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Universal Design for Learning, Neurodiversity, and Asset-Based Instruction

"Too often, we raise our kids, treat our patients, and educate our students without ever speaking to them directly about autism. Perhaps we’ve made assumptions or even harbor fears that they aren’t capable of self-reflection. Yet if we deny kids this very important aspect of identity, we limit their ability to become the successful adults we want them to be. As with any academic subject, teaching self-advocacy takes training as well as knowledge of and respect for the disability movement. Parents can model self-advocacy at home, teachers can offer curricula in school, and most importantly, peers on the autism spectrum can offer strategies for good living and share mutual experiences.”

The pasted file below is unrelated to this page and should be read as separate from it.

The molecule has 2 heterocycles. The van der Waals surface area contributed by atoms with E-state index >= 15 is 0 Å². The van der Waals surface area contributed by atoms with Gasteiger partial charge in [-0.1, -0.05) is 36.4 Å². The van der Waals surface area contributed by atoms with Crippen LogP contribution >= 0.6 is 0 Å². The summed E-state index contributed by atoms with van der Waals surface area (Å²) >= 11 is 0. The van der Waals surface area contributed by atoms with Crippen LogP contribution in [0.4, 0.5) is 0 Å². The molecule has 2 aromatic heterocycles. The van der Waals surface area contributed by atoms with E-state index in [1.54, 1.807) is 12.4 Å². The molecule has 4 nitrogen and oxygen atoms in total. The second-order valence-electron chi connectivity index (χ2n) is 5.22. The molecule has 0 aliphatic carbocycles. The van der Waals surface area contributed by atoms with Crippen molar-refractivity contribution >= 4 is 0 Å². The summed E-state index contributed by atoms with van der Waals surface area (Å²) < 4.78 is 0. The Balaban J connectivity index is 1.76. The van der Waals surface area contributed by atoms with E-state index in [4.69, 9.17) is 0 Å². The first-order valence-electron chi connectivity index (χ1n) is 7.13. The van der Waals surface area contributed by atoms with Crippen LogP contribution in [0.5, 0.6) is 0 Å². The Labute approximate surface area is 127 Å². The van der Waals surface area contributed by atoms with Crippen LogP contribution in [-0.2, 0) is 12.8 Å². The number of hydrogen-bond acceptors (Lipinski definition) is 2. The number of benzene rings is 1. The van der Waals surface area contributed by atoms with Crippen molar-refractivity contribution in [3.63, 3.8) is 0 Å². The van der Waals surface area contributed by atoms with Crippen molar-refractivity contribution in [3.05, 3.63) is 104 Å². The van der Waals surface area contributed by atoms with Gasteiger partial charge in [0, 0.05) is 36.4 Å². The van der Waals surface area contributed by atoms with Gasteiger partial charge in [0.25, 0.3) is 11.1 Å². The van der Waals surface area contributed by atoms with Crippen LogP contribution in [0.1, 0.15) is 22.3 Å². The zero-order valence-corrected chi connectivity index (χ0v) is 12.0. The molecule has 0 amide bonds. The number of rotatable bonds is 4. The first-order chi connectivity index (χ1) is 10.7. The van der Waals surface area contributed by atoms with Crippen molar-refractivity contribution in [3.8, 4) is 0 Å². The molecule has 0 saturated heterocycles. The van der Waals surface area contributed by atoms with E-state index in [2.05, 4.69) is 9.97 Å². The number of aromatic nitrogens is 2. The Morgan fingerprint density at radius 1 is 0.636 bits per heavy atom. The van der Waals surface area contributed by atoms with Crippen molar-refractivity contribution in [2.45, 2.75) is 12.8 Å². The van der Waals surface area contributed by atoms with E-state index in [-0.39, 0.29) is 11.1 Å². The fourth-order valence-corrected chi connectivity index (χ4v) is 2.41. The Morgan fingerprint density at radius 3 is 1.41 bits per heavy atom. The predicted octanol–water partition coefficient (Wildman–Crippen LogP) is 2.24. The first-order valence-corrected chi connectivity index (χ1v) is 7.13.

-Valerie Paradiz, PhD –
Developing Self Advocacy Skills:
An Integral Aspect of Transition Planning